The implication is that the masses (at least those of us in Telluride) are unable to take personal responsibility for the dietary well being of ourselves and our families. Citizens of Telluride don’t be led down this path! As worthy as the funding goals may be, this ill conceived tax is not the way to achieve them. Kick the Can is NOT a local grass roots movement. It is a well financed national organization that is pouring thousands of dollars into an orchestrated campaign here in Telluride. They are looking for a poster child/guinea pig.
We are all aware that our country has an obesity problem and that our food choices and over-consumption are at fault. However the Telluride sugary drink tax will do nothing to change this. People will either pay the tax or buy these products elsewhere.
If the stated purpose of this sugary drink tax is to significantly reduce the consumption of these products over time by increasing their price, then the funding for their programs will dry up as well. The real goal of the promoters of this tax is to secure a permanent dedicated source of funding for their specific programs. If these programs have value to our community, let’s find a way to fund them through existing revenue, as we do with all others.
The State of Colorado does not tax groceries but already does tax candy and soda. Many municipalities have chosen not to tax groceries. Telluride however imposes their tax on all food including sugary drinks, and thereby generates thousands of tax dollars annually. The people of Telluride are already paying a premium for living and shopping here.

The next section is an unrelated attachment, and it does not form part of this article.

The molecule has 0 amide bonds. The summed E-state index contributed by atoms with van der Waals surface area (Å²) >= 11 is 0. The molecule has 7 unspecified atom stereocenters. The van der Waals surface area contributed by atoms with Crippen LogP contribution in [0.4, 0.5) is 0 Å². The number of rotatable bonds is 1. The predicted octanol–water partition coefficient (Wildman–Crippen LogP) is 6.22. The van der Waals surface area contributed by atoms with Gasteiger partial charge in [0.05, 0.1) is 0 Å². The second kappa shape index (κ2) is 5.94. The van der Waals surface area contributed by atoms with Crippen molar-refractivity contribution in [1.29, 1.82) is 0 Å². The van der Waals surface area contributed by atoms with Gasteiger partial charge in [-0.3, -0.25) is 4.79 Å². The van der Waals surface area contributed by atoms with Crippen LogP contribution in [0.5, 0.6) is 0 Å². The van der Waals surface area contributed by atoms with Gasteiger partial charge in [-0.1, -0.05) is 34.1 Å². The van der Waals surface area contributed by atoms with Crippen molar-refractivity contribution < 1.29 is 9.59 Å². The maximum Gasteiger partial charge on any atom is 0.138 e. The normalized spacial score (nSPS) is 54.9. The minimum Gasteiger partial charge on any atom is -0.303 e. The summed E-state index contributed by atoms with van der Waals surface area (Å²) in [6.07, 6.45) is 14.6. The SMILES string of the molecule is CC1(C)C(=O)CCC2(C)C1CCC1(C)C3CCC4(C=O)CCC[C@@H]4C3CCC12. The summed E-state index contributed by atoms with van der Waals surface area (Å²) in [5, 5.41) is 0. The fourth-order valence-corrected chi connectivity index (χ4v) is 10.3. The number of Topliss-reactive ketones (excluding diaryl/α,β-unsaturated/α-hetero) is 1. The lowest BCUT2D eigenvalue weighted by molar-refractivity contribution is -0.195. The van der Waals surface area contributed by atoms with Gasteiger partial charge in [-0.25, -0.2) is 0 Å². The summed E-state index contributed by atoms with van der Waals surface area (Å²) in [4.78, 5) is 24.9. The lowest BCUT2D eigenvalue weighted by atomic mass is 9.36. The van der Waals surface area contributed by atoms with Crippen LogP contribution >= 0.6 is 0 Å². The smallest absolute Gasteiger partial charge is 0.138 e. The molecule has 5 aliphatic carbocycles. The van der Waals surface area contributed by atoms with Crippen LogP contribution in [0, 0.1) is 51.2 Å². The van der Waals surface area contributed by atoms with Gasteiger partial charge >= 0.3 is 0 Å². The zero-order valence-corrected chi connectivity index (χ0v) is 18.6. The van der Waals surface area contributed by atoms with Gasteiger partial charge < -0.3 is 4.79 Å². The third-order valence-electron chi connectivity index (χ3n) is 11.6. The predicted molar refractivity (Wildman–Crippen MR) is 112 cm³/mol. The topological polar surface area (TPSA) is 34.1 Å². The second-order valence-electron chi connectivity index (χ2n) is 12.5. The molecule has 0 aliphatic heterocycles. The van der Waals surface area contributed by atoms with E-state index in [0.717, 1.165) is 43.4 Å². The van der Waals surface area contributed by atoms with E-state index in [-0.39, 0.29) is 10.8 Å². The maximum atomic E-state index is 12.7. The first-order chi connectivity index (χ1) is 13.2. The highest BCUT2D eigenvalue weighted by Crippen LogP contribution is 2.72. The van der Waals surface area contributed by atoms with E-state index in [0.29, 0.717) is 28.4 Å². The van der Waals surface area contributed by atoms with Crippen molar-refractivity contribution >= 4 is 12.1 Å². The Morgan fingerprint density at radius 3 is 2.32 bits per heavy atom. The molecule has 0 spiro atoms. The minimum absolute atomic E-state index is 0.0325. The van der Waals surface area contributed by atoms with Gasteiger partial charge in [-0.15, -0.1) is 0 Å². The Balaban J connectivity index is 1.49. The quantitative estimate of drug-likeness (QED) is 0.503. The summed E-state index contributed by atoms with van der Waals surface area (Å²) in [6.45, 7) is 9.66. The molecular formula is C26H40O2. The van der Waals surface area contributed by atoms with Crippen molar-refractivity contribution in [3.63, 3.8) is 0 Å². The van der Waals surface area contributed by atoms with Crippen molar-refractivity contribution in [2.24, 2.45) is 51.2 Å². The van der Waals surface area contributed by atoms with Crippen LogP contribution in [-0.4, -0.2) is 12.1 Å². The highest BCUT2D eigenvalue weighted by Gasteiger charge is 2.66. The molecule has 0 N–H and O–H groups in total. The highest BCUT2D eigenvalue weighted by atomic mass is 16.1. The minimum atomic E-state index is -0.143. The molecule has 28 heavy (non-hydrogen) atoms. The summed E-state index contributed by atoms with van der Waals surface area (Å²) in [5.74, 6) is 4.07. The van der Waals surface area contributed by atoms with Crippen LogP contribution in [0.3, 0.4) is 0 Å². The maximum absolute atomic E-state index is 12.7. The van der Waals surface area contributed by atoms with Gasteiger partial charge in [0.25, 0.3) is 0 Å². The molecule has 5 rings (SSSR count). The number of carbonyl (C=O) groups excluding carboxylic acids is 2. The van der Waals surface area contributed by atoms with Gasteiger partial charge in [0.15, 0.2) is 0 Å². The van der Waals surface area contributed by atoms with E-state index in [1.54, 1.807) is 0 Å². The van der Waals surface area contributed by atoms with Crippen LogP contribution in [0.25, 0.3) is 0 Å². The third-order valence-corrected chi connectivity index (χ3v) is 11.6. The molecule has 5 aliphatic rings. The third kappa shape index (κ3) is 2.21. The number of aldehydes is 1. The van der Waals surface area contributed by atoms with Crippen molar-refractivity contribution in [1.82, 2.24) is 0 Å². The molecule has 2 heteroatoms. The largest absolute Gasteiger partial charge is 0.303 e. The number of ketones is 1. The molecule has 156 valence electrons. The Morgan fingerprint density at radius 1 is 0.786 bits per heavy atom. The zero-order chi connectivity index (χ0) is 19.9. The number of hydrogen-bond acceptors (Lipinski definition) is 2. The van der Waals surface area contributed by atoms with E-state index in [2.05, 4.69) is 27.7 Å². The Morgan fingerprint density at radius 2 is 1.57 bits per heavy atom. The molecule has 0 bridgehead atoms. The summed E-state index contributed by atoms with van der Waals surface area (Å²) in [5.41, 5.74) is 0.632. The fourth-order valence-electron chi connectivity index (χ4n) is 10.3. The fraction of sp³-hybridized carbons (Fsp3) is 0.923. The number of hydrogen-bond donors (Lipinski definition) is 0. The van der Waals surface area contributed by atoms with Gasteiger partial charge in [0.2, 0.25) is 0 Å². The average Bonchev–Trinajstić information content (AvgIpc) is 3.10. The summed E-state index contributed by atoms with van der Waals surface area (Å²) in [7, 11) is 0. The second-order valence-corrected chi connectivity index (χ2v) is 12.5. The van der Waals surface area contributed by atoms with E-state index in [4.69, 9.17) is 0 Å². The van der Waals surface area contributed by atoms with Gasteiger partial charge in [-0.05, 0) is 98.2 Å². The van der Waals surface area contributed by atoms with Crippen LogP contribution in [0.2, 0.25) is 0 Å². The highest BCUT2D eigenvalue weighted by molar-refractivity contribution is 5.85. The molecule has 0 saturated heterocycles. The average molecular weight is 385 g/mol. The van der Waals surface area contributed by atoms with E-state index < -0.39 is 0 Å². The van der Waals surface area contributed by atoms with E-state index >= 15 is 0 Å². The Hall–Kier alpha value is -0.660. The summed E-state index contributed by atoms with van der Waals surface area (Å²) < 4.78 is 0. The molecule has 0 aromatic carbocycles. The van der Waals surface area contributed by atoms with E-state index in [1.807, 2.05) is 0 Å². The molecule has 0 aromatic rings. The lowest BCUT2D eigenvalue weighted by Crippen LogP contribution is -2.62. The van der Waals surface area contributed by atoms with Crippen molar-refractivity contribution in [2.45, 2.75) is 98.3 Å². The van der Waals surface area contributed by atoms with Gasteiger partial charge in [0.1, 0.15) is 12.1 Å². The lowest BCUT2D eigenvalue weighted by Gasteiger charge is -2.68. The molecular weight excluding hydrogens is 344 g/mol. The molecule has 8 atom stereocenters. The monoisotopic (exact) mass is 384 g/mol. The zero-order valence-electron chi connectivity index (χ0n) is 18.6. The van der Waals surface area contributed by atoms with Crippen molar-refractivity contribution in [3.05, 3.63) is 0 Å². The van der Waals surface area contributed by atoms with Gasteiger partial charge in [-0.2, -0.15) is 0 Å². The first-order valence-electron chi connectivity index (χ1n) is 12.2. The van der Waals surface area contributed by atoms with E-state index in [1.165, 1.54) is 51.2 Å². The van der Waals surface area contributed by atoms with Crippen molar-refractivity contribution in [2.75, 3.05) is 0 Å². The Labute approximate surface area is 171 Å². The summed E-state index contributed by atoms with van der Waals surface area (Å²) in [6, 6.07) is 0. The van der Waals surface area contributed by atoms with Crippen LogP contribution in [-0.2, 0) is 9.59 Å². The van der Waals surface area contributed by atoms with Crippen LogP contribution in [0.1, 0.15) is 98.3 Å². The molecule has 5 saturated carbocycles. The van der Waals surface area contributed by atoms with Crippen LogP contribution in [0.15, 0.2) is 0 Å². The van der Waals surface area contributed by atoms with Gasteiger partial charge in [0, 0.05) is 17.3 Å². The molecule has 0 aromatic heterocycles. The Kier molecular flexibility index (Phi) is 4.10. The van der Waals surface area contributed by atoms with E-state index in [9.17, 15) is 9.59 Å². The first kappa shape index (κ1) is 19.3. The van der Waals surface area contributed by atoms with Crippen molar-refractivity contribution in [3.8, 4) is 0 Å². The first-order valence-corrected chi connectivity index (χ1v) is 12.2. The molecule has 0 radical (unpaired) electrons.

The penny per ounce sounds like a small number but it can often amount to a 20 percent or more tax depending on the product and its cost. Take for example Country Time Lemonade at Village Market. The product costs $4.29 but the sugar tax alone will be $2.56 because the tax is calculated on the total ounces once the product is mixed with water.
Let’s not establish a precedent for a sales tax on certain targeted items for targeted projects. It’s a bad precedent and a bad idea. Let these projects compete for available funding along with all of the other worthy programs that this community supports.
Please consider the big picture and vote NO on 2A.
- Ginny Gordon
P.S. The accounting burden on our retailers and restaurants is significant and should not be ignored. The ordinance is 12 pages long and the process of compliance is complex. This tax will create more red tape, bureaucratic burden and expense for small business. That alone is a reason to vote no.